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AAA Music | 18 November 2019

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Alberta Cross – Songs of Patience

| On 03, Sep 2012


I won’t be letting any profound secrets of Rock and Roll out the bag if I tell you that second albums are a very, very tricky business. If I have a license to Rock then I strongly doubt that Henry Rollins, Iggy Pop and the disembodied spirit of Joe Strummer are beating down my door to revoke it for telling you that. Think about it for a second, a band has to sound similar enough t their debut to satisfy the core fans, but not so close as to sound derivative, while subtly developing their sound in a way that satisfies both band and audience without alienating their aforementioned core fans. However, one of the real balancing acts a band does with their second album is trying not to, in the eyes of their fans, “sell out”. Most people who accuse bands off selling out haven’t the first clue what selling out actually is and therefore will hurl the term at any band whose new music sounds genuinely produced or has strings, therefore, I feel the healthy option is to go into second records like I’m going into Alberta Cross’ new record, completely and totally blind with no idea of what came before. Then I can judge the album on its own merits and not on whether it’s a good “follow up” to anything. Yeesh, two-hundred-and-thirty-two words to justify my own cluelessness. That must be some kind of record. Anyway, the question remains, is this record any good? Well, yes. Very.
Coming across like Billy Corgan fronting My Morning Jacket, Alberta Cross are a duo that don’t sound an awful lot like one. Conversely, they’re not an American band by birth but they do sound an awful lot like one. Made up of Swedish born singer/guitarist Petter Ericson Stakee and bassist/Londoner Terry Wolfers , the band sounds like something Jack White would fawn over down in Nashville, all swaggering, mid-tempo drums, heartland rock guitars with epic soundscapes going on behind them. In fact, the closest comparison that I can think of is a hopeful, joyous version of fellow Brooklyn based group We Are Augustines with less Springsteen worship. Make no mistake these aren’t so much songs as epics, on an enormous scale without having to resort to the bluster that most bands fall back on when trying to sound enormous (on their second record coincidently enough). The only issue is that despite (or perhaps because of) the overwhelming scale, some songs do sound a mite similar. However all that does is single out the songs that dramatically differ from the rest, like the ecstatic Garage rock Disco of Money for the Weekend or the almost entirely acoustic, soul inflected closer Bonfires.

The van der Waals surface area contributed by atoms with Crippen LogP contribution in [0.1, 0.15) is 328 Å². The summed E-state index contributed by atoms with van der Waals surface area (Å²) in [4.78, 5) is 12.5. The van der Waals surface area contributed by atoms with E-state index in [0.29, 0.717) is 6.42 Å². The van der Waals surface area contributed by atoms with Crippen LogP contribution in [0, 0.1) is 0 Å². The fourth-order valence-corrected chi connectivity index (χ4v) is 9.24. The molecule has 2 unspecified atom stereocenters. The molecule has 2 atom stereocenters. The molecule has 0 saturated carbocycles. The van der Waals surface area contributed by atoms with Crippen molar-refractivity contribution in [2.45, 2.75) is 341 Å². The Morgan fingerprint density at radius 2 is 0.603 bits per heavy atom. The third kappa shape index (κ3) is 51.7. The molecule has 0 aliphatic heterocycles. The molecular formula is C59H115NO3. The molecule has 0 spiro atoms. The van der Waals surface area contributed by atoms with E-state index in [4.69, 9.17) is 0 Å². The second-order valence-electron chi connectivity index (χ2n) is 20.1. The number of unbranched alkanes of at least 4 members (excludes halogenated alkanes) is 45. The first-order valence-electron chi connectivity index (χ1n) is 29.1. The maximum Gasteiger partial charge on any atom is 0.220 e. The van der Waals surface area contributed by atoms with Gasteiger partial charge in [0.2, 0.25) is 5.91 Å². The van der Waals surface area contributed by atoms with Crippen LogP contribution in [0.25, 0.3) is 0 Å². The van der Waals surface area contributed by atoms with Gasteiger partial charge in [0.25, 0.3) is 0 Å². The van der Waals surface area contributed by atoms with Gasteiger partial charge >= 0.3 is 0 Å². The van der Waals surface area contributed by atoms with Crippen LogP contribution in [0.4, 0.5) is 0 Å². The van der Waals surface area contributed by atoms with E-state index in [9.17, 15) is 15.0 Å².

Like I said before, I’m listening to this record with absolutely no baggage whatsoever, I’m not asking them to follow up the greatest debut album I’ve ever heard in my life or the worst, I’m not expecting anything. And what did I get? A genuinely assured, seriously impressive collection of rock songs that promise to sound absolutely outrageous live and is well worth your time and money. Some of it does sound slightly too similar for comfort and there’s no direct stand out moment but Alberta Cross have still knocked it out the park with their second album. How old fans will feel about this remains to be seen but I thought it was great and anyone who likes songs, proper, well written songs to sound like they could step over skyscrapers will think the same. Highly recommended.

Will Howard